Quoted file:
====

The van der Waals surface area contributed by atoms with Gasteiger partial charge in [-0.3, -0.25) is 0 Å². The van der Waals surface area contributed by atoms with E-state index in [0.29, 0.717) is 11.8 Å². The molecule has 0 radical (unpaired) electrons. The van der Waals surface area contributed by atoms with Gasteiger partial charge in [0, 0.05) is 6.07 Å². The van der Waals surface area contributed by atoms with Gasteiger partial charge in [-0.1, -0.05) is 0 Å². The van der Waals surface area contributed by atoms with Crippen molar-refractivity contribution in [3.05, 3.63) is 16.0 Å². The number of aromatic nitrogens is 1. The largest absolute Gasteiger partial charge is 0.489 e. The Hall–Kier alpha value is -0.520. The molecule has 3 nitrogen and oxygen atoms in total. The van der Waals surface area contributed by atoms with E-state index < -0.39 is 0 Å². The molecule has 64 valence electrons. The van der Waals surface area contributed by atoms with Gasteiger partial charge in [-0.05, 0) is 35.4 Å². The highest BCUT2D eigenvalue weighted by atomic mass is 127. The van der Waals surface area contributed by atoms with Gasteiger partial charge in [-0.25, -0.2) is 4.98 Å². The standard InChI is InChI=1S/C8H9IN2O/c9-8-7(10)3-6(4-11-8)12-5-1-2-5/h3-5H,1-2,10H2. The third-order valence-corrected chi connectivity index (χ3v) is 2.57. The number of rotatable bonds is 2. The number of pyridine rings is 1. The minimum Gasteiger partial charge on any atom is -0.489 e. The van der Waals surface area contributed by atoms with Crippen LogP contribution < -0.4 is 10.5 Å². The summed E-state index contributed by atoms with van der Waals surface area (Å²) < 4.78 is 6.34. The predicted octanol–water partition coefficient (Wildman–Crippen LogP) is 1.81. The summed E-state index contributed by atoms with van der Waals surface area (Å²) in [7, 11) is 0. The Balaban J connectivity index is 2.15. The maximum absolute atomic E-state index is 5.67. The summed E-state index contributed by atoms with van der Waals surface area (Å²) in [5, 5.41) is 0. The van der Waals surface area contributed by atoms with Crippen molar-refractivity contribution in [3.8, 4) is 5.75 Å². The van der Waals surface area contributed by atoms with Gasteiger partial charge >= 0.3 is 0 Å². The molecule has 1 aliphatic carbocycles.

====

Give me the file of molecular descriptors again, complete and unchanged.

The van der Waals surface area contributed by atoms with Gasteiger partial charge in [-0.3, -0.25) is 0 Å². The van der Waals surface area contributed by atoms with E-state index in [0.29, 0.717) is 11.8 Å². The molecule has 0 radical (unpaired) electrons. The van der Waals surface area contributed by atoms with Gasteiger partial charge in [0, 0.05) is 6.07 Å². The van der Waals surface area contributed by atoms with Gasteiger partial charge in [-0.1, -0.05) is 0 Å². The van der Waals surface area contributed by atoms with Crippen molar-refractivity contribution in [3.05, 3.63) is 16.0 Å². The number of aromatic nitrogens is 1. The largest absolute Gasteiger partial charge is 0.489 e. The Hall–Kier alpha value is -0.520. The molecule has 3 nitrogen and oxygen atoms in total. The van der Waals surface area contributed by atoms with E-state index < -0.39 is 0 Å². The molecule has 64 valence electrons. The van der Waals surface area contributed by atoms with Gasteiger partial charge in [-0.05, 0) is 35.4 Å². The highest BCUT2D eigenvalue weighted by atomic mass is 127. The van der Waals surface area contributed by atoms with Gasteiger partial charge in [-0.25, -0.2) is 4.98 Å². The standard InChI is InChI=1S/C8H9IN2O/c9-8-7(10)3-6(4-11-8)12-5-1-2-5/h3-5H,1-2,10H2. The third-order valence-corrected chi connectivity index (χ3v) is 2.57. The number of rotatable bonds is 2. The number of pyridine rings is 1. The minimum Gasteiger partial charge on any atom is -0.489 e. The van der Waals surface area contributed by atoms with Crippen LogP contribution < -0.4 is 10.5 Å². The summed E-state index contributed by atoms with van der Waals surface area (Å²) < 4.78 is 6.34. The predicted octanol–water partition coefficient (Wildman–Crippen LogP) is 1.81. The summed E-state index contributed by atoms with van der Waals surface area (Å²) in [7, 11) is 0. The Balaban J connectivity index is 2.15. The maximum absolute atomic E-state index is 5.67. The summed E-state index contributed by atoms with van der Waals surface area (Å²) in [5, 5.41) is 0. The van der Waals surface area contributed by atoms with Crippen molar-refractivity contribution in [3.8, 4) is 5.75 Å². The van der Waals surface area contributed by atoms with Gasteiger partial charge >= 0.3 is 0 Å². The molecule has 1 aliphatic carbocycles.